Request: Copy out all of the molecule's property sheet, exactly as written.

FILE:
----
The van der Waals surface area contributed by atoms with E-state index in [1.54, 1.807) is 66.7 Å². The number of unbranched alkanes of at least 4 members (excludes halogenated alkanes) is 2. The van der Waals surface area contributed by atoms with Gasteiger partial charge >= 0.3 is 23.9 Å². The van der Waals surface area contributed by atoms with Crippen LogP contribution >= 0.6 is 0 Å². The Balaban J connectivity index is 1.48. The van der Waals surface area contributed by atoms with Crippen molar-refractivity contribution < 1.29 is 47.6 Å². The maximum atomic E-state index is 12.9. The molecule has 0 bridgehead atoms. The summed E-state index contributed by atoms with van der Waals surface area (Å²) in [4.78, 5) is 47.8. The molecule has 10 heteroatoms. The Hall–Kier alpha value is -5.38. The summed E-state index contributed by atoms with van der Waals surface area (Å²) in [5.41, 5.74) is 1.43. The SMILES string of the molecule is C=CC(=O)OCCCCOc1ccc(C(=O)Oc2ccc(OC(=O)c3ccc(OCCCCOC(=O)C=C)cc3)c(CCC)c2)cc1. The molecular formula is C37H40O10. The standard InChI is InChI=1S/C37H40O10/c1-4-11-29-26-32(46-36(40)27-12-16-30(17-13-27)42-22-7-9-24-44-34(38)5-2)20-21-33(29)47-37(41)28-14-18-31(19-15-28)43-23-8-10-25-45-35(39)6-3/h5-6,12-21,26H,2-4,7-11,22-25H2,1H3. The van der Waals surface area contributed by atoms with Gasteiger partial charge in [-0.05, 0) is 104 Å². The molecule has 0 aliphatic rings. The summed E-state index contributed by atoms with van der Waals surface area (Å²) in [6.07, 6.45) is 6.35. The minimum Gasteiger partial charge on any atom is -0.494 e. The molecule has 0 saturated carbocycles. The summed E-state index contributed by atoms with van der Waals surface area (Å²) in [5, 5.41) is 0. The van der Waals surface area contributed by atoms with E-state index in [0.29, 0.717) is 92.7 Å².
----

The van der Waals surface area contributed by atoms with E-state index in [1.54, 1.807) is 66.7 Å². The number of unbranched alkanes of at least 4 members (excludes halogenated alkanes) is 2. The van der Waals surface area contributed by atoms with Gasteiger partial charge >= 0.3 is 23.9 Å². The van der Waals surface area contributed by atoms with Crippen LogP contribution >= 0.6 is 0 Å². The Balaban J connectivity index is 1.48. The van der Waals surface area contributed by atoms with Crippen molar-refractivity contribution < 1.29 is 47.6 Å². The maximum atomic E-state index is 12.9. The molecule has 0 bridgehead atoms. The summed E-state index contributed by atoms with van der Waals surface area (Å²) in [4.78, 5) is 47.8. The molecule has 10 heteroatoms. The Hall–Kier alpha value is -5.38. The summed E-state index contributed by atoms with van der Waals surface area (Å²) in [5.41, 5.74) is 1.43. The SMILES string of the molecule is C=CC(=O)OCCCCOc1ccc(C(=O)Oc2ccc(OC(=O)c3ccc(OCCCCOC(=O)C=C)cc3)c(CCC)c2)cc1. The molecular formula is C37H40O10. The standard InChI is InChI=1S/C37H40O10/c1-4-11-29-26-32(46-36(40)27-12-16-30(17-13-27)42-22-7-9-24-44-34(38)5-2)20-21-33(29)47-37(41)28-14-18-31(19-15-28)43-23-8-10-25-45-35(39)6-3/h5-6,12-21,26H,2-4,7-11,22-25H2,1H3. The van der Waals surface area contributed by atoms with Gasteiger partial charge in [-0.05, 0) is 104 Å². The molecule has 0 aliphatic rings. The summed E-state index contributed by atoms with van der Waals surface area (Å²) in [6.07, 6.45) is 6.35. The minimum Gasteiger partial charge on any atom is -0.494 e. The molecule has 0 saturated carbocycles. The summed E-state index contributed by atoms with van der Waals surface area (Å²) in [5, 5.41) is 0. The van der Waals surface area contributed by atoms with E-state index in [0.29, 0.717) is 92.7 Å².